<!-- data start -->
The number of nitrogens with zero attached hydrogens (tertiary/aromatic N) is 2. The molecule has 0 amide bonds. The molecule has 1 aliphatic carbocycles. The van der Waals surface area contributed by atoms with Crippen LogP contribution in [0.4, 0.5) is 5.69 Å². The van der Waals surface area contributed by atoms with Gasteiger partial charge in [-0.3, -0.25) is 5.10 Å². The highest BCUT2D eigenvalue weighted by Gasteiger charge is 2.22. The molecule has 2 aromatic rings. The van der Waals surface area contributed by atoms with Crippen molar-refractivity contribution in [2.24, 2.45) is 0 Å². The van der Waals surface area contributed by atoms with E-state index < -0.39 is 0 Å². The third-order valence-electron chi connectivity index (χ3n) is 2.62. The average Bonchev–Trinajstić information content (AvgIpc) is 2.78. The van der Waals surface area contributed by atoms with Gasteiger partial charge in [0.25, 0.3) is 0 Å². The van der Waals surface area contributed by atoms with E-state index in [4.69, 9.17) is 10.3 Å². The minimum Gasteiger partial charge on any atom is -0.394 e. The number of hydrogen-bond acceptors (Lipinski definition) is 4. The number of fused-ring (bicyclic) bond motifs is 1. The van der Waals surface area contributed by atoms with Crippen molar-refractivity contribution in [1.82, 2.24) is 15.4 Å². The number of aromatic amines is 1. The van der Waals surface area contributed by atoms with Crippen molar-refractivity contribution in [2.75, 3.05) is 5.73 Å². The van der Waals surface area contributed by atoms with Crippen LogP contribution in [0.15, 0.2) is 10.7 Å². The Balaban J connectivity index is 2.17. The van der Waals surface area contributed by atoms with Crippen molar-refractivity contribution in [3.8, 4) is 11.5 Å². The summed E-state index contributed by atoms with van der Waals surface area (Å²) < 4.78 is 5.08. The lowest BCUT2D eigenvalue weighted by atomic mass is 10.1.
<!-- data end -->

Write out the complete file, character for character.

The number of nitrogens with zero attached hydrogens (tertiary/aromatic N) is 2. The molecule has 0 amide bonds. The molecule has 1 aliphatic carbocycles. The van der Waals surface area contributed by atoms with Crippen LogP contribution in [0.4, 0.5) is 5.69 Å². The van der Waals surface area contributed by atoms with Gasteiger partial charge in [-0.3, -0.25) is 5.10 Å². The highest BCUT2D eigenvalue weighted by Gasteiger charge is 2.22. The molecule has 2 aromatic rings. The van der Waals surface area contributed by atoms with Crippen molar-refractivity contribution in [2.24, 2.45) is 0 Å². The van der Waals surface area contributed by atoms with E-state index < -0.39 is 0 Å². The third-order valence-electron chi connectivity index (χ3n) is 2.62. The average Bonchev–Trinajstić information content (AvgIpc) is 2.78. The van der Waals surface area contributed by atoms with Gasteiger partial charge in [0.25, 0.3) is 0 Å². The van der Waals surface area contributed by atoms with E-state index in [4.69, 9.17) is 10.3 Å². The minimum Gasteiger partial charge on any atom is -0.394 e. The number of hydrogen-bond acceptors (Lipinski definition) is 4. The number of fused-ring (bicyclic) bond motifs is 1. The van der Waals surface area contributed by atoms with Crippen molar-refractivity contribution in [1.82, 2.24) is 15.4 Å². The number of aromatic amines is 1. The van der Waals surface area contributed by atoms with Crippen molar-refractivity contribution in [2.75, 3.05) is 5.73 Å². The van der Waals surface area contributed by atoms with Crippen LogP contribution in [0.15, 0.2) is 10.7 Å². The Balaban J connectivity index is 2.17. The van der Waals surface area contributed by atoms with Crippen molar-refractivity contribution in [3.8, 4) is 11.5 Å². The summed E-state index contributed by atoms with van der Waals surface area (Å²) < 4.78 is 5.08. The lowest BCUT2D eigenvalue weighted by atomic mass is 10.1.